A chief flaw of the piece is its suggestion that religion and politics should be separated, Bruenig added. While distinctions should be made between the eternal, spiritual realm and the temporal one, the piece is “ahistorical and very un-Catholic” in how it approaches the relationship between religion and politics, she said.
Fr. Spadaro and Figueroa wrote that “the religious element should never be confused with the political one. Confusing spiritual power with temporal power means subjecting one to the other.”
The article also says that “[Pope] Francis wants to break the organic link between culture, politics, institution and Church. Spirituality cannot tie itself to governments or military pacts for it is at the service of all men and women.”
This compartmentalization of faith and politics is part of flawed Enlightenment thinking, Bruenig said.
“The notion that politics and religion should basically function in separate domains is one of the original liberal Enlightenment positions on politics, and there’s a reason that most of the leading thinkers of the liberal Enlightenment were severely anti-Catholic,” she stated.
“There’s nothing special about the realm of governance that would cut it off from moral considerations, or give it its own special brand of irreligious moral consideration,” she continued, saying that politicians “are still beholden to the same moral precepts that they are in every other decision they make in their lives.”
Such a claim flies in the face of centuries of Church teaching, Bruenig continued.
P.J. Smith, who writes at the website Semiduplex.com, agreed that the article contradicted Church teaching on the relationship between faith and politics which was put forth by Bl. Pius IX, Leo XIII, St. Pius X, Pius XI, and Ven. Pius XII, who wrote that the Church has the authority to speak on matters of economics and politics.
“More to the point, Spadaro and Figueroa set themselves against Pope Francis himself when they articulate a bizarre liberal atomization of man,” he wrote. “According to Spadaro and Figueroa, in church, man is a believer; in the council hall, he is a politician, at the movie theater, he is a critic; and he is apparently supposed to keep all of these roles separate.”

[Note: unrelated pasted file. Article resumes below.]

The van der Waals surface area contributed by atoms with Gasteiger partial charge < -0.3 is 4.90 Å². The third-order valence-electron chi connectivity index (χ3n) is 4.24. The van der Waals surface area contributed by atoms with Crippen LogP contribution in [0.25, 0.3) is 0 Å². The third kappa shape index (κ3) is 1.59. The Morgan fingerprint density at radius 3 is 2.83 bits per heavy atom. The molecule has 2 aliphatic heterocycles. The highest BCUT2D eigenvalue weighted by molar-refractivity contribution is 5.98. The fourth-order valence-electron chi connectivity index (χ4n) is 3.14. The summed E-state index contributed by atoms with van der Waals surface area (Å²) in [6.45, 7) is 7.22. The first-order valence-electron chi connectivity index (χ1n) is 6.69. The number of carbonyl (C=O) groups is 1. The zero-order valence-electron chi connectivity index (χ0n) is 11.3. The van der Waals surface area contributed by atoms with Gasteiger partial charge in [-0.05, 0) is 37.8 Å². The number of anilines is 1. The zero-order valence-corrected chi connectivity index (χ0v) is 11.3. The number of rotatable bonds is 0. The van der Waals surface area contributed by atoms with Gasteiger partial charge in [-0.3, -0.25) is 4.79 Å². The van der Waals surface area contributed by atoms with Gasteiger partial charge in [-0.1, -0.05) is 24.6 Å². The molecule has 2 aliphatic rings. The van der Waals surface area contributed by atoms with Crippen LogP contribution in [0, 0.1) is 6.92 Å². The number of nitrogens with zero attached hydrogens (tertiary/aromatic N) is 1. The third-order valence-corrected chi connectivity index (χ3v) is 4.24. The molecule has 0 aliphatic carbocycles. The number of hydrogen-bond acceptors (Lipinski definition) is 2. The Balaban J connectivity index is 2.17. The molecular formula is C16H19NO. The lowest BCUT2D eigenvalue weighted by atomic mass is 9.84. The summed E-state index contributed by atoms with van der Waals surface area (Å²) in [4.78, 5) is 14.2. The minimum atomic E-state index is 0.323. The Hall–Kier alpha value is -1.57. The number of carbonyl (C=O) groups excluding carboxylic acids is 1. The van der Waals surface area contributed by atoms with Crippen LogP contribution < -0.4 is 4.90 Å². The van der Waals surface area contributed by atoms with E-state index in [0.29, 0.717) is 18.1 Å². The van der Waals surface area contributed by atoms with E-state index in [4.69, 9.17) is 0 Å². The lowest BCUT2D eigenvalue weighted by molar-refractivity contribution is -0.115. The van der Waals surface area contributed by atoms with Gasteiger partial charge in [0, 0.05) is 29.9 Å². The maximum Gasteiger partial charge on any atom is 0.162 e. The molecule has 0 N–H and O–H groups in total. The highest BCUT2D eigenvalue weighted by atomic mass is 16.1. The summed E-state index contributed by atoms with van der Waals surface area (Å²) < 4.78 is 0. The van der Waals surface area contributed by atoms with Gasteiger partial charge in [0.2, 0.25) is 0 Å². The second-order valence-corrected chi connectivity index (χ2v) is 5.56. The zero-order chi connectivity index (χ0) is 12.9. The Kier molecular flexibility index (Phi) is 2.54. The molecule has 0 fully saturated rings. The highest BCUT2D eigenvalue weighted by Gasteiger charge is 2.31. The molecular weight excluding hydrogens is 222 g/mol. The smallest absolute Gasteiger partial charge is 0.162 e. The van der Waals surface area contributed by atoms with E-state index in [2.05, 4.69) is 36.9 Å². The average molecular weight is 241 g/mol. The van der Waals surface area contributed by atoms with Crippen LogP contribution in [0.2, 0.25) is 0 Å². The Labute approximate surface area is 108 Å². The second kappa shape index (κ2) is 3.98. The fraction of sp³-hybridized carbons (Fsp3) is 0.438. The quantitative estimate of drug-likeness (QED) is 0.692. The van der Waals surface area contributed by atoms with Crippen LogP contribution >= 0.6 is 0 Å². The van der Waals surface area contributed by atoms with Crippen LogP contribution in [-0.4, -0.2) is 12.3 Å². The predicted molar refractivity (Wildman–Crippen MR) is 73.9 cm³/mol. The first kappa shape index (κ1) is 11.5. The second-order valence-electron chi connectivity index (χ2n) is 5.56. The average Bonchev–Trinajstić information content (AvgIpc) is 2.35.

Smith cited Pope Francis who, at an April conference on Bl. Paul VI's 1967 encyclical Populorum Progressio, said that no system, whether it be the family, economy, or work, “can be an absolute, and none can be excluded from the concept of integral human development which, in other words, takes into account that human life is like an orchestra that performs well if the various instruments are in harmony and follow a score shared by all.”
Furthermore, valid critiques can be made of the current administration and the political order “from a Christian position,” Bruenig said, exploring the policies of the administration that do not conform to Church teaching. This would have been “a much stronger argument,” she said.
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However, “instead of saying that those are not Christian activities to be undertaking and they’re governing badly,” the authors “said they have confused a religious element with the political one.”
Furthermore, some of the claims made in the piece about U.S. Christianity are inaccurate, Pecknold and Bruenig said.
For instance, as an example of what’s wrong with the Catholic-Evangelical ecumenism, the piece cites the website ChurchMilitant.com cheering the election of President Donald Trump as an answer to the prayers of Americans, comparing him to the Roman Emperor Constantine whose military victory enabled the legal acceptance of Christianity throughout the empire.
This is an example of the flawed understanding of religion and politics, the authors said.
However, this is “a fringe publication” that the authors cited, Pecknold said, and not one that is representative of Catholics in the U.S.
The article warned about a “mingling of politics and religion” that is expressed, at times, in a Manichean rhetoric of good versus evil to justify political policies. Trump, for instance, acts in such a way by decrying the “very bad.”